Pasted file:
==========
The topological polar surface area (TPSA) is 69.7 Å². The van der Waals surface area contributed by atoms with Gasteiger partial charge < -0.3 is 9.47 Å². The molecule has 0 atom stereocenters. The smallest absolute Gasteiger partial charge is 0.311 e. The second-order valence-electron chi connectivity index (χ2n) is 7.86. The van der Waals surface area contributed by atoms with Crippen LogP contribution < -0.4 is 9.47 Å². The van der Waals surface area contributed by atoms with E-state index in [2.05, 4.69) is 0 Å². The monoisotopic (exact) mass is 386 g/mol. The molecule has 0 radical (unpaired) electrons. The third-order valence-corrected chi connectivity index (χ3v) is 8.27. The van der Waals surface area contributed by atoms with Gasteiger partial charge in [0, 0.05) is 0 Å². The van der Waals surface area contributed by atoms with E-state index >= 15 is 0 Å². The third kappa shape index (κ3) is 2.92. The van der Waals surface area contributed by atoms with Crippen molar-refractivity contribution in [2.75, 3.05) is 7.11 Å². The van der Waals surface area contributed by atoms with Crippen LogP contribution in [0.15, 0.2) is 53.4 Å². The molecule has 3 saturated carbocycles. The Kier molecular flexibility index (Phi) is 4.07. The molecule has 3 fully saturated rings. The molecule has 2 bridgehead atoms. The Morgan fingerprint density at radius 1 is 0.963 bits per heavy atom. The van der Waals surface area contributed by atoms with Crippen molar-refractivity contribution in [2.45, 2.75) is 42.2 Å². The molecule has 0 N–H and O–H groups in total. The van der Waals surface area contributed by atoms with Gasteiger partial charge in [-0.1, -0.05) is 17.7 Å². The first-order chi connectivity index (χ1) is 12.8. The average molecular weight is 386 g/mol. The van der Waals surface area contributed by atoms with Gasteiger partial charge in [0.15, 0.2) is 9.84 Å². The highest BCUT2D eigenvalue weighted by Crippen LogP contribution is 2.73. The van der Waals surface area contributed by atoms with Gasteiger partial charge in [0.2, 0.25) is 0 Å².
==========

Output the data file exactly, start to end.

The topological polar surface area (TPSA) is 69.7 Å². The van der Waals surface area contributed by atoms with Gasteiger partial charge < -0.3 is 9.47 Å². The molecule has 0 atom stereocenters. The smallest absolute Gasteiger partial charge is 0.311 e. The second-order valence-electron chi connectivity index (χ2n) is 7.86. The van der Waals surface area contributed by atoms with Crippen LogP contribution < -0.4 is 9.47 Å². The van der Waals surface area contributed by atoms with E-state index in [2.05, 4.69) is 0 Å². The monoisotopic (exact) mass is 386 g/mol. The molecule has 0 radical (unpaired) electrons. The third-order valence-corrected chi connectivity index (χ3v) is 8.27. The van der Waals surface area contributed by atoms with Gasteiger partial charge in [0, 0.05) is 0 Å². The van der Waals surface area contributed by atoms with E-state index >= 15 is 0 Å². The third kappa shape index (κ3) is 2.92. The van der Waals surface area contributed by atoms with Crippen molar-refractivity contribution in [2.75, 3.05) is 7.11 Å². The van der Waals surface area contributed by atoms with Crippen LogP contribution in [0.15, 0.2) is 53.4 Å². The molecule has 3 saturated carbocycles. The Kier molecular flexibility index (Phi) is 4.07. The molecule has 3 fully saturated rings. The molecule has 2 bridgehead atoms. The Morgan fingerprint density at radius 1 is 0.963 bits per heavy atom. The van der Waals surface area contributed by atoms with Crippen molar-refractivity contribution in [2.45, 2.75) is 42.2 Å². The molecule has 0 N–H and O–H groups in total. The van der Waals surface area contributed by atoms with Gasteiger partial charge in [-0.1, -0.05) is 17.7 Å². The first-order chi connectivity index (χ1) is 12.8. The average molecular weight is 386 g/mol. The van der Waals surface area contributed by atoms with Gasteiger partial charge in [0.15, 0.2) is 9.84 Å². The highest BCUT2D eigenvalue weighted by Crippen LogP contribution is 2.73. The van der Waals surface area contributed by atoms with Gasteiger partial charge in [0.2, 0.25) is 0 Å².